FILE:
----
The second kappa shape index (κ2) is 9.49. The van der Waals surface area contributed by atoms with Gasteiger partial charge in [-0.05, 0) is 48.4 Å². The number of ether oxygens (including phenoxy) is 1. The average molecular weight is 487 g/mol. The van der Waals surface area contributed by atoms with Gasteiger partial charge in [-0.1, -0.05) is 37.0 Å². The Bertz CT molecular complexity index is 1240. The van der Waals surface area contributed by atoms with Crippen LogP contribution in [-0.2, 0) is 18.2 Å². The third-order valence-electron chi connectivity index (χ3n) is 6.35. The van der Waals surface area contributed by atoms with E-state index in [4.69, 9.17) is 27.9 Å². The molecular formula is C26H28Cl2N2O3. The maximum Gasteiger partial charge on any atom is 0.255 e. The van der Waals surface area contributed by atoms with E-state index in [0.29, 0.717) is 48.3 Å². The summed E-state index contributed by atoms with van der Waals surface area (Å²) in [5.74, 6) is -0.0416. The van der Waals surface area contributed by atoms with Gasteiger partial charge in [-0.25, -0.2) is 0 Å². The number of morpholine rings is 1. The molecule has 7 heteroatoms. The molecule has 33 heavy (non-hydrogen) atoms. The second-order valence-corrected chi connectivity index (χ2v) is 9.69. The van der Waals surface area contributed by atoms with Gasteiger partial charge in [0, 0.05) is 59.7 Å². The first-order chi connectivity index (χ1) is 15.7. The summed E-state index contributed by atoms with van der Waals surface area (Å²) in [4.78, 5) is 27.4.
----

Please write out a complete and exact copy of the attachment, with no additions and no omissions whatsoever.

The second kappa shape index (κ2) is 9.49. The van der Waals surface area contributed by atoms with Gasteiger partial charge in [-0.05, 0) is 48.4 Å². The number of ether oxygens (including phenoxy) is 1. The average molecular weight is 487 g/mol. The van der Waals surface area contributed by atoms with Gasteiger partial charge in [-0.1, -0.05) is 37.0 Å². The Bertz CT molecular complexity index is 1240. The van der Waals surface area contributed by atoms with Crippen LogP contribution in [-0.2, 0) is 18.2 Å². The third-order valence-electron chi connectivity index (χ3n) is 6.35. The van der Waals surface area contributed by atoms with E-state index in [4.69, 9.17) is 27.9 Å². The molecular formula is C26H28Cl2N2O3. The maximum Gasteiger partial charge on any atom is 0.255 e. The van der Waals surface area contributed by atoms with E-state index in [0.29, 0.717) is 48.3 Å². The summed E-state index contributed by atoms with van der Waals surface area (Å²) in [5.74, 6) is -0.0416. The van der Waals surface area contributed by atoms with Gasteiger partial charge in [-0.25, -0.2) is 0 Å². The number of morpholine rings is 1. The molecule has 7 heteroatoms. The molecule has 33 heavy (non-hydrogen) atoms. The second-order valence-corrected chi connectivity index (χ2v) is 9.69. The van der Waals surface area contributed by atoms with Gasteiger partial charge in [0, 0.05) is 59.7 Å². The first-order chi connectivity index (χ1) is 15.7. The summed E-state index contributed by atoms with van der Waals surface area (Å²) in [4.78, 5) is 27.4.